Letter from Serbian Patriarchate

FYI: the latest from the Serbian Patriarchate...

of the Holy Synod of Bishops
Serbian Orthodox Church
May 19, 1995

The Holy Synod of Bishops, from its session of May 18, 1995, and during the
course of the session of the Holy Assembly of Bishops, issues the following
statement with regard to the tragic events in Western Slavonia as well as the
subsequent events they precipitated on the territory of Republika Srpska.

1. We are witnesses that the Orthodox Serbs of the Diocese of Slavonia, their
bishop, their clergy, their churches, monasteries and villages in Western
Slavonia, from the first days of May, this year, fell victim to genocide, a
continuation and completion of the genocide begun in 1941 in the same
regions, inflicted upon the same population. At the beginning of the century,
some one half million Serbs populated this region of Austro-Hungary, the
so-called "small Serbia," according to census figures. The remaining
approximately 32,000 Serbs, in 46 villages, with six of their parish priests,
and the Bishop of Slavonia, Lukijan, and including the districts of Okucani,
the martyred town of Jasenovac, Stara Gradiska and Pakrac, were attacked on
May 1 and 2, and subsequent days, by the regular Croatian police and army
with full military compliment of ground, artillery and air power, that
mercilessly decimated them by cross-fire, systematically cleansed them, and
persecuted them into expulsion .
The consequences of this brutal violation of basic human rights and trampling
of an international convention cosigned by the Republic of Croatia are the

a) The Diocese of Slavonia, which existed without interruption since the 16th
century, has met final destruction. The bishop, in exile now with his clergy,
is without a single parish;

b) The priest Sava Pocuca, while saving children and parishioners, was
sprayed with seven bullets; the woman whom he took into his car to drive to
safety was killed, and he is in critical condition in a Banja Luka hospital;

c) On May 11, the priest Lazo Dejanac, having escaped to Bosnian Krajina,
died from the hardships he endured;

d) The nuns of the Monastery of St. Ann were expelled; their whereabouts are
unknown; the monastery was looted;

e) On the basis of current testimonies, approximately four to five thousand
men, women and children were killed (about 500 alone on Bela Stena). The
corpses of the victims were then systematically disposed of, cremated, the
bloody traces of which were cleansed before officials of the UNPROFOR and
other international humanitarian organizations were allowed access to the
sites of the crimes. Search parties with specially trained dogs are still
searching for remaining Serbs hiding in the Slavonia forests. A sizable
number are still surrounded, while others have been captured and are being
moved from one prison camp to another and endure hardships and personal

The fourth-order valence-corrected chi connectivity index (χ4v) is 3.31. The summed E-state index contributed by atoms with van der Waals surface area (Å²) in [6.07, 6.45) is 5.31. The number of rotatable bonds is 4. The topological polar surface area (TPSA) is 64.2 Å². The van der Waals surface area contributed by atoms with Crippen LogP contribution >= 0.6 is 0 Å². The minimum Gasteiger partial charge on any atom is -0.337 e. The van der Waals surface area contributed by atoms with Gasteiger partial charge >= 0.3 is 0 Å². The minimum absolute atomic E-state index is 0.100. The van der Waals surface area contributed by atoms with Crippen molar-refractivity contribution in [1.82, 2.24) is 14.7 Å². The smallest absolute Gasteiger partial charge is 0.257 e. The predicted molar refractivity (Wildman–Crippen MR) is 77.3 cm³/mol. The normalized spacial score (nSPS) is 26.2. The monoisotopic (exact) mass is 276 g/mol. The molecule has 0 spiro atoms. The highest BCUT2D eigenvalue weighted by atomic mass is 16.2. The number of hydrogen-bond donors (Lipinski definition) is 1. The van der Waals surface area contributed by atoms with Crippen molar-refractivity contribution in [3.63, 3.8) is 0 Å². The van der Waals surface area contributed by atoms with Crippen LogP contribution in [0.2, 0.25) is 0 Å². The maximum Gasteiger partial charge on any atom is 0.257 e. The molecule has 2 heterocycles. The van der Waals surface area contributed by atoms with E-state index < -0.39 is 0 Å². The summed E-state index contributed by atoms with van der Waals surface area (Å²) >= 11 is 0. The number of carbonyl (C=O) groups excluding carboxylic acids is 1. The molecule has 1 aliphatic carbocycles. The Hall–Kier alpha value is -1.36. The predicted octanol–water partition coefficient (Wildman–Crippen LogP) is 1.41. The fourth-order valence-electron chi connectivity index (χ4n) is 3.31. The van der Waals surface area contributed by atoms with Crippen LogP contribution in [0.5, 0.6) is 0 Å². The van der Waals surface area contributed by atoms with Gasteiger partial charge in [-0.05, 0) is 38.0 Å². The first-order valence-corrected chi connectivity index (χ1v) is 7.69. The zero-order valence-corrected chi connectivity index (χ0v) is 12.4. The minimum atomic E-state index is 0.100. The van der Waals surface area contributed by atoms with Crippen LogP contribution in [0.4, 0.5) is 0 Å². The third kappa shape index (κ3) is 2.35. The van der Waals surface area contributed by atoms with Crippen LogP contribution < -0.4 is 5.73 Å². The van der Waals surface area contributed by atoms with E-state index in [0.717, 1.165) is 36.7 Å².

f) About 12,000 men, women and children are now refugees in Republika Srpska,
in the area from Bosanska Gradiska to Banja Luka, and further to Serbia.
These are people who have lost everything: their homes, their properties,
their centuries-old hearthstones.

g) Concurrent with the destruction and eviction of the Serbian population
from Western Slavonia, the Croatian army bombarded the Republika Srpska towns
of Bosanska Gradiska, Bosanska Dubica, Donja Gradina (where alone, as part of
the WWII Jasenovac concentration camp complex, some 365 thousand mostly
Serbian men, women and children were once killed), and the village Draksenic
(which had been destroyed and the inhabitants slaughtered during World War
Two). Ten buildings in Bosanska Gradiska were destroyed by the May, 1995
bombardment, and the children Nemanja (age 9) and Diana (age 5) Mojic were
killed. (Diana's head was pulverized between slabs of concrete and  could not
be found. The children's stepfather was killed, their mother's legs were
amputated, and one of her eyes was gouged out.)

2. Following all this and as a consequence of the brutal attack upon the
Serbs, reprisals occurred from the Serbian side, starting with the senseless
shelling of Zagreb, and including irrational and vindictive acts of
despondent and maddened refugees against the Roman Catholics in Bosnian
Krajina: The Monastery Petricevac was demolished, resulting also in the death
of a priest (the Monastery evokes infamy from the Second World War among the
Serbian people because of Friar Majstorovic, the director of the Jasenovac
concentration camp, who by his own hand killed 2,700 Serbs); The sisterhoods
of two convents were evicted; several churches were demolished; and, what is
most terrible, a parish priest and a nun were burned to death in one of them,
while an old man and woman were killed by unknown individuals in their home
in the parish of Motike. The most recent senseless act in that vengeful
despondency was the demolition of the parish church in Trn (on the 18th of
May this year).

Evil is evil, no matter who committed it or upon whom it was committed. It
may have an explanation, but not a justification. Reminding all evildoers of
this truth, including those who commit evil in vengeance and despondency, the
Holy Synod at the same time expresses its dismay at the systematic silence of
the international media regarding the terrible tragedy that fell upon the
innocent population of Western Slavonia, the tragedy of a crime equivalent to
genocide, and the revealing only of the aftereffects of that crime, a crime
that continuesx.

One thing is clear: Until the root causes of all the evil taking place on the
territories of former Yugoslavia are acknowledged, it will be impossible to
find the paths leading to the understanding and resolving of the misfortune
shared by all our peoples.

+ Patriarch Pavle
May 19, 1995